Harry the Happy Mouse by NGK illustrated by Janelle Dimmett
After Harry helps a frog, he simply asks the frog to show kindness to someone else. One good deed prompts many more becoming a chain reaction. Children will read how kind deeds help the animals feel happiness and joy.
The Lion and the Mouse by Jerry Pinkney
Jerry Pinkney’s stunning illustrations and lovely retelling of Aesop’s fable deftly illuminates this timeless story for kids with the lesson: be kind, for that act may just save your life one day.
Ordinary Mary’s Extraordinary Deed by Emily Pearson, illustrated by Fumi Kosaka
An ordinary girl picks blueberries for her neighbor. Her neighbor makes blueberry muffins that she shares with others. Each person in this story shares a kindness with more people showing how much one good deed can change the lives of many people.
Because Amelia Smiled by David Ezra Stein
You do make a difference in the world! Because Amelia smiles as she skips down the street, her neighbor Mrs. Higgins smiles too, and decides to send a care package of cookies to her grandson Lionel in Mexico. The cookies give Lionel an idea, and his idea inspires a student, who in turn inspires a ballet troupe in England! David Ezra Stein’s charmingly illustrated story reminds us that adding even a small dose of kindness into the world is sure to spur more and more kindness, which could eventually make its way back to you.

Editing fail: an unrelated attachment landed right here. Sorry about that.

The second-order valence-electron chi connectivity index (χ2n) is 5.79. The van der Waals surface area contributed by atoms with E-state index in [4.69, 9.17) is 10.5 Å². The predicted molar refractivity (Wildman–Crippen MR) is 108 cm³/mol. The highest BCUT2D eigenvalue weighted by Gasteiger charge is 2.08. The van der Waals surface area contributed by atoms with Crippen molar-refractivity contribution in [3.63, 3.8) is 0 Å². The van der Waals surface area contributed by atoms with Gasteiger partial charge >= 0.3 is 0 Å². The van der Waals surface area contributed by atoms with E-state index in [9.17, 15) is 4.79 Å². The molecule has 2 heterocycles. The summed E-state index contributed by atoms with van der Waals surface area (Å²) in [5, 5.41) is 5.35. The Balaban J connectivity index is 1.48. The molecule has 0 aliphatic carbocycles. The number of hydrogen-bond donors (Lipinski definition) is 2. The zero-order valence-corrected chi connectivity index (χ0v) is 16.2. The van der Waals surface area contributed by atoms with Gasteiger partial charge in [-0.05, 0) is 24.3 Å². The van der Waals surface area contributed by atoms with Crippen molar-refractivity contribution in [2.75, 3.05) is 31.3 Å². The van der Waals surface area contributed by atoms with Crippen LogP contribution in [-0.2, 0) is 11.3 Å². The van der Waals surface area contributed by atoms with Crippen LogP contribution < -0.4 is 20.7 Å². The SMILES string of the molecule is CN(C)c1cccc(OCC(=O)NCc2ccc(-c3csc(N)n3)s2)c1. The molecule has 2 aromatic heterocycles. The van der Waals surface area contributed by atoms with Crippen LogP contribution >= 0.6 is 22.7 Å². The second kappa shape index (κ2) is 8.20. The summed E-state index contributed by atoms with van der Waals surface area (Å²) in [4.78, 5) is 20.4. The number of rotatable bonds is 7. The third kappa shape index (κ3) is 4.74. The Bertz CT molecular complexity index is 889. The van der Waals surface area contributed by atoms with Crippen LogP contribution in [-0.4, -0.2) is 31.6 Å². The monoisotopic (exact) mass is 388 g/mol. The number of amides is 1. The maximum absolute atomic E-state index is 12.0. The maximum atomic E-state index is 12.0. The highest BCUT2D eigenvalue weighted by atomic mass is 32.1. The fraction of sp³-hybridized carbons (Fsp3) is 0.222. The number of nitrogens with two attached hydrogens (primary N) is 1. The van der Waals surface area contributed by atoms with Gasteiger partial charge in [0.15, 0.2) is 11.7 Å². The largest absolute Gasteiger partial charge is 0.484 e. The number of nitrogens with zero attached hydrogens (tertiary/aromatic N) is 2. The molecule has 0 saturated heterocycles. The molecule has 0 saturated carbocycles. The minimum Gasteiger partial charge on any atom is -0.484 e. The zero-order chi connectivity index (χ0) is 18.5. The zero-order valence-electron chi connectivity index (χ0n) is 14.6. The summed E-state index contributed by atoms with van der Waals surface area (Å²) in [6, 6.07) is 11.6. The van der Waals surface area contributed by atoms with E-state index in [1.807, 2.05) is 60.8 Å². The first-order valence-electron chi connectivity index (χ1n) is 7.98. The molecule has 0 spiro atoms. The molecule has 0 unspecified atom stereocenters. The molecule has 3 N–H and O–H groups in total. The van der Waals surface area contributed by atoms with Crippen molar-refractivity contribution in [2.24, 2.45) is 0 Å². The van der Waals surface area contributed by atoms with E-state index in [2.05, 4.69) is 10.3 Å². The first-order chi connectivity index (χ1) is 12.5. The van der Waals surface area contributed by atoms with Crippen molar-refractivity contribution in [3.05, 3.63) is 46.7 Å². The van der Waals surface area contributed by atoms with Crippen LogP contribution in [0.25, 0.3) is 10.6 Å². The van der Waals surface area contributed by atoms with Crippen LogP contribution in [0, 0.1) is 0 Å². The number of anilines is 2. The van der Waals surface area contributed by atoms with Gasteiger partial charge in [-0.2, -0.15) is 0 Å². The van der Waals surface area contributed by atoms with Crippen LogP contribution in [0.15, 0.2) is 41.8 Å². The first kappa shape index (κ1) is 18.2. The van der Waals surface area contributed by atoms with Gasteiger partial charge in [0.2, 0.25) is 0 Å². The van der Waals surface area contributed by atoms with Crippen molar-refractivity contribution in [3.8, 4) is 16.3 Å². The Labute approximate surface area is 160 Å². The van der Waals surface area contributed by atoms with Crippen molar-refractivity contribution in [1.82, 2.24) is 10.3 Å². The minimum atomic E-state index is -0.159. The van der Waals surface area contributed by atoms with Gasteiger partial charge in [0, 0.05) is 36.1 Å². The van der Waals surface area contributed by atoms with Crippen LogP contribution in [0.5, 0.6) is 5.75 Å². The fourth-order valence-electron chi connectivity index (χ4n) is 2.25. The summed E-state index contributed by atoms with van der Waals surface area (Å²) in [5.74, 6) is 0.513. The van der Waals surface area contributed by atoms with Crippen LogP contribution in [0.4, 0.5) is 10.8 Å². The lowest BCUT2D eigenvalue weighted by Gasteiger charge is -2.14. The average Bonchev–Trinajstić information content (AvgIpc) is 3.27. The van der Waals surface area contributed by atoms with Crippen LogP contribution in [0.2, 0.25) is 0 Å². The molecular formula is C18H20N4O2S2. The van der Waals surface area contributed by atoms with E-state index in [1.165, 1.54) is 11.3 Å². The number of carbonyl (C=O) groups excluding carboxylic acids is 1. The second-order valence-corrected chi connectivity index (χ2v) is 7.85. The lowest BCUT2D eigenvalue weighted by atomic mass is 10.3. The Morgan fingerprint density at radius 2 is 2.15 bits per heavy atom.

Kindness is Cooler by Margery Cuyler, illustrated by Sachiko Yoshikawa
Mrs. Ruler motivates her kindergarten class to perform good deeds — their goal is 100 deeds in all. Can they do it? The book includes a list of ideas for your own kids to do.
Have You Filled a Bucket Today by Carol McCloud, illustrated by David Messing
We all have a metaphorical “bucket” that can either be emptied by unkindness or filled with kindness. This book challenges children to fill other people’s buckets with kindness — either in words or actions.
Do Unto Otters: A Book About Manners by Laurie Keller
Kids will giggle at Mr. Rabbit worries about his new Otter neighbors — will they be nice? He’s not sure. The author skillfully shows how Mr. Rabbit uses the Golden Rule to be friendly and neighborly to the Otters. You’ll even learn how to say polite phrases like please and excuse me in French, Spanish, Pig Latin, German, and Japanese.
The Kindness Quilt by Nancy Elizabeth Wallace
After reading The Lion and the Mouse with her class, Minna is excited to do the assigned kindness project. She does so many small acts, photographing each one, that she’s not sure which one to pick for the project. Eventually, she puts all her photos into a collage of pictures. Sure to inspire your own similar projects.
Each Kindness by Jacqueline Woodson, illustrated by E.B. Lewis
Chloe and her group of friends are mean to a new girl named Maya who eventually stops coming to school. The teacher shares a lesson about kindness (ripples a stone makes in the water) making Chloe wish she’d been kinder to Maya.
Otis and the Scarecrow by Loren Long
The familiar characters on the farm where Otis the tractor lives get a lesson in kindness. They mistakenly think the new scarecrow doesn’t want to be friends since he always has a frown. When they’re proven wrong, we all learn a valuable lesson on making assumptions about others.
The Thank You Dish by Trace Balla
Find more books that facilitate empathy:
Children’s Books About Poverty
Children’s Books About Learning Differences
Children’s Books That Develop Empathy Towards Physical Disabilities
Children’s Books about Immigration (and Migration)